Avanti West Coast handed £13.5m to its shareholders during its latest financial year, newly-filed accounts have revealed.
The train operator, which is jointly owned by FirstGroup and Italian rail firm Trenitalia, increased the payment in the 12 months to March 31, 2022 from £11.5m.
The accounts have been published as new figures revealed complaints in Avanti's services are now almost ten times the national average.
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The Companies House documents also show Avanti's turnover increased from £894.8m to £978.2m in the year while its re-tax profits dipped from £16.6m to £12.3m.
The firm added that passenger volumes grew in the year from £140.1m to £591.3m.
Avanti took over the running of the west coast mainline from Virgin Trains in December 2019 and is 70% owned by FirstGroup and 30% owned by Trenitalia.
A statement signed off by the board said: "The rail sector is embarking on a period of reform necessary to modernise industry practices and secure the long-term future of the inustry.
"A number of trade unions have carried out or announced plans for industrial action at TOCs and Network Rail.
"Notwithstanding the fact that under the ERMA the company bears no revenue risk and limited cost risks, prolonged industrial action presents enormous challenges for everyone, and most importantly for rail passengers who reply on these services.
"The company will work closely with industry partners to do all that it can to minimise the effects of disruption on passengers."
BusinessLive has also reported that profits were slashed at Transpennine Express during its latest financial year despite the train operator receiving almost £260m from the government.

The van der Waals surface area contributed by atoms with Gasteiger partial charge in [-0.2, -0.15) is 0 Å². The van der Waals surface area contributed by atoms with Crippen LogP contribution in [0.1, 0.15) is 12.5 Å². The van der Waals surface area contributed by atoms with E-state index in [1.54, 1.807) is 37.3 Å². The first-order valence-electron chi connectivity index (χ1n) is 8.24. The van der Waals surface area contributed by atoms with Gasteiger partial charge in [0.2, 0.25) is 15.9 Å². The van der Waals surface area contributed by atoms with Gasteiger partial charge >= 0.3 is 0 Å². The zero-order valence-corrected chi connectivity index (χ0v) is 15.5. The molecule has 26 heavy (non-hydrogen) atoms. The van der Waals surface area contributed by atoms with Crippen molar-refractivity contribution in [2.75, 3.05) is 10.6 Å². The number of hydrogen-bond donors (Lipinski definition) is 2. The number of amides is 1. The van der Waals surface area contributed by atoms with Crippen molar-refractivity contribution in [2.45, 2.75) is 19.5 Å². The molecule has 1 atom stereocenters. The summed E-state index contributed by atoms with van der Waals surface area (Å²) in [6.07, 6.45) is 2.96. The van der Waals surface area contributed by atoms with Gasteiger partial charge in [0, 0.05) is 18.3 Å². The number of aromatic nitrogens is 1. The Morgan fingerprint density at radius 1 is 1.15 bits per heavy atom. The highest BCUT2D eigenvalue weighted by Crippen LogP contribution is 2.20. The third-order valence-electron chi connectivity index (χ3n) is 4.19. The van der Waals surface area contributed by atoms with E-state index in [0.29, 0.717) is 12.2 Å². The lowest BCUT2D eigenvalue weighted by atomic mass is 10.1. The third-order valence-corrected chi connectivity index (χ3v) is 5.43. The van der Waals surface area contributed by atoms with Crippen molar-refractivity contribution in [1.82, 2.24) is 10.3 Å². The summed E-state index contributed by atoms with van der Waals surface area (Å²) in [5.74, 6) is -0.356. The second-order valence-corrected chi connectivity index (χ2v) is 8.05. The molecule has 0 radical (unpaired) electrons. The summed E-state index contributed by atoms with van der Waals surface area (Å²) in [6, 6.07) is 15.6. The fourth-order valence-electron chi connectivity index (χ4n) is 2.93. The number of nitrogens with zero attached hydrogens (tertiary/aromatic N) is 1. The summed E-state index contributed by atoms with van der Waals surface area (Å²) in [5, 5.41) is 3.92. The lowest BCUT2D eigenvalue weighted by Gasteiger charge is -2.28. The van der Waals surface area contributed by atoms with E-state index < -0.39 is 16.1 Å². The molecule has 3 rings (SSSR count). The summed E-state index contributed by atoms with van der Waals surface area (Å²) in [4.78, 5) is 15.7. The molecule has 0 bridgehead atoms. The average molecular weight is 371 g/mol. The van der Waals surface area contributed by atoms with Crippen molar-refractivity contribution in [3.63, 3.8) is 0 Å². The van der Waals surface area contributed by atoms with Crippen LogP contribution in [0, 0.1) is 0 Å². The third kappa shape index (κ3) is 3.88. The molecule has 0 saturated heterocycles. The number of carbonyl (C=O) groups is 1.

Last month, BusinessLive reported that Northern would have made a loss of more than £600m if it had not received Government support during its latest financial year.
The accounts come as new figures revealed that complaints about train operators Avanti West Coast and TransPennine Express soared as performance deteriorated.
Office of Rail and Road (ORR) data revealed that 238.6 complaints were made per 100,000 journeys on Avanti West Coast between July and September last year, up 51.3% from a year earlier.
TransPennine Express saw an even larger percentage increase, up 65.4% to 76.9 complaints per 100,000 journeys.
Both operators’ services were hit by widespread delays and cancellations over that period, partly due to a sharp decline in the number of drivers voluntarily working on rest days for extra pay.
The proportion of trains that arrived at stations within one minute of the schedule between July and September fell year-on-year by 17.0% for Avanti West Coast and 10.2% for TransPennine Express.
The companies reduced their timetables to reduce short-notice cancellations.
Across all train companies in Britain the rate of complaints between July and September was 24.0 per 100,000 journeys. That was down from 29.3 a year earlier.
The total number of complaints for the quarter reached 86,385.
This was a rise of 18.8% from the same three months in 2021, coinciding with a 44.9% increase in journeys.
An Avanti West Coast spokesman said: “We know that last summer our customers were not getting the service they deserved and these figures reflect an extremely challenging time.
“We are sorry for the enormous amount of frustration and inconvenience this caused and we’re grateful for the patience our passengers have shown.
“Over the last few months, our sole focus has been to do everything we can to return to a more resilient operation which delivers more services for our customers and communities.
“Our new timetable introduced in December has greatly increased the number of services we run and customers are now seeing the benefits of that, with more trains, greater connectivity and tickets on sale much earlier.”
A spokeswoman for TransPennine Express said: “It is always disappointing to hear or read that any of our customers experience circumstances which lead to a complaint, but we accept that the service we have provided recently has fallen well short of what our customers expect and deserve and we are sorry for the disruption to journeys.
“The period covered by the ORR data was particularly difficult as we were experiencing ongoing disruption caused by sickness and the driver training backlog, as well as localised strike action by RMT members prior to the national dispute.”
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